Assessment of the Effectiveness and Safety of Exoskeletons in Industrial Workplaces
Authors: Hana Pacaiova, Daniela Onofrejova
Abstract: Machinery safety requirements are based on legislation and recommendations of harmonized standards (e.g. Directive 2006/42/EC, ISO 12100). A key aspect is the risk assessment, which considers the impact of hazardous situations and hazardous events on human lives and health. Risk analysis and assessment has traditionally been methodically supported by various tools, as Risk Matrix, Risk Graph, Failure Cause and Effect Analysis (FMEA), etc. A major problem in terms of meeting legal requirements is the assessment of exposure by factors such as noise, vibration and, in particular, the physical strain resulting from handling loads. Modern robotic workplaces are created by connecting several machines. On the positive side, high-risk hazardous situations (zones) are eliminated or minimized for the person working in such workplace. However, human activities are thus limited in particular to handling tasks, product quality control and withdrawal of finished products. Here, such influences arise that can affect human health in the long term, resulting from muscular load, which depends mainly on the design of the workplace, that means taking into account ergonomic principles already within workplace design. Measuring the physical load allows to "set up" the workplace so that the load is both immediate and long-term reduced by a suitable design solution, or by technical devices that reduce this load. Recently, research has focused on personalizing the reduction of musculoskeletal load not only by changing the workplace, but also by developing and testing special devices called exoskeletons. Exoskeleton’s interface is important to improve comfort, performance and of course personal health.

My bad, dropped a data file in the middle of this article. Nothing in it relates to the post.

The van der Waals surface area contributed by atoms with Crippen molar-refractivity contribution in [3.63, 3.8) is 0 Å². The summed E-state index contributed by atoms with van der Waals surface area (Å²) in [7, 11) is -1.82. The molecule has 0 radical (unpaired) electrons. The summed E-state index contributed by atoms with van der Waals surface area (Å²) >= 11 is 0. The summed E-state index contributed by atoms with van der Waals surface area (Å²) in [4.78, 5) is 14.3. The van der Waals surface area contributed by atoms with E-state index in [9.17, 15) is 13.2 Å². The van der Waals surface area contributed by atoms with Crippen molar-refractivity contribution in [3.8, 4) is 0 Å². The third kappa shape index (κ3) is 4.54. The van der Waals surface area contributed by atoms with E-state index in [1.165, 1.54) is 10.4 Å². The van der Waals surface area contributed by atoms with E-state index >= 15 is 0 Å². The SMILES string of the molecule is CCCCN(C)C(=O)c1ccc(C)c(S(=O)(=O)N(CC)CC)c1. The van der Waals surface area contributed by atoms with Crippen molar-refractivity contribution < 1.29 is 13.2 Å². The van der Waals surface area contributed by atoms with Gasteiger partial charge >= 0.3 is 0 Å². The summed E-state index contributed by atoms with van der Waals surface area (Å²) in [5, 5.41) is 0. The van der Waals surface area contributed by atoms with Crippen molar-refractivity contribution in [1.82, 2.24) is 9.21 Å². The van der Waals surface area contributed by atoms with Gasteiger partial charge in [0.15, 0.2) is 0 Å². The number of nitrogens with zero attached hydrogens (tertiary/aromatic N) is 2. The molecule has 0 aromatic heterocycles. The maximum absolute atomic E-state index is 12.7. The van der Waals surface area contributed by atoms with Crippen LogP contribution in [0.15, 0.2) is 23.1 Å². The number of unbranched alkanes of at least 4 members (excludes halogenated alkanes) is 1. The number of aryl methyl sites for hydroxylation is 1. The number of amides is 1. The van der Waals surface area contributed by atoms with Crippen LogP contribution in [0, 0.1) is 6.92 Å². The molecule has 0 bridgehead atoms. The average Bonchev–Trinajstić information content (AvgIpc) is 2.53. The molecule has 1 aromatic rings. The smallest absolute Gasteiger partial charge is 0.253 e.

Keywords: Machinery safety, musculoskeletal disorders, exoskeleton
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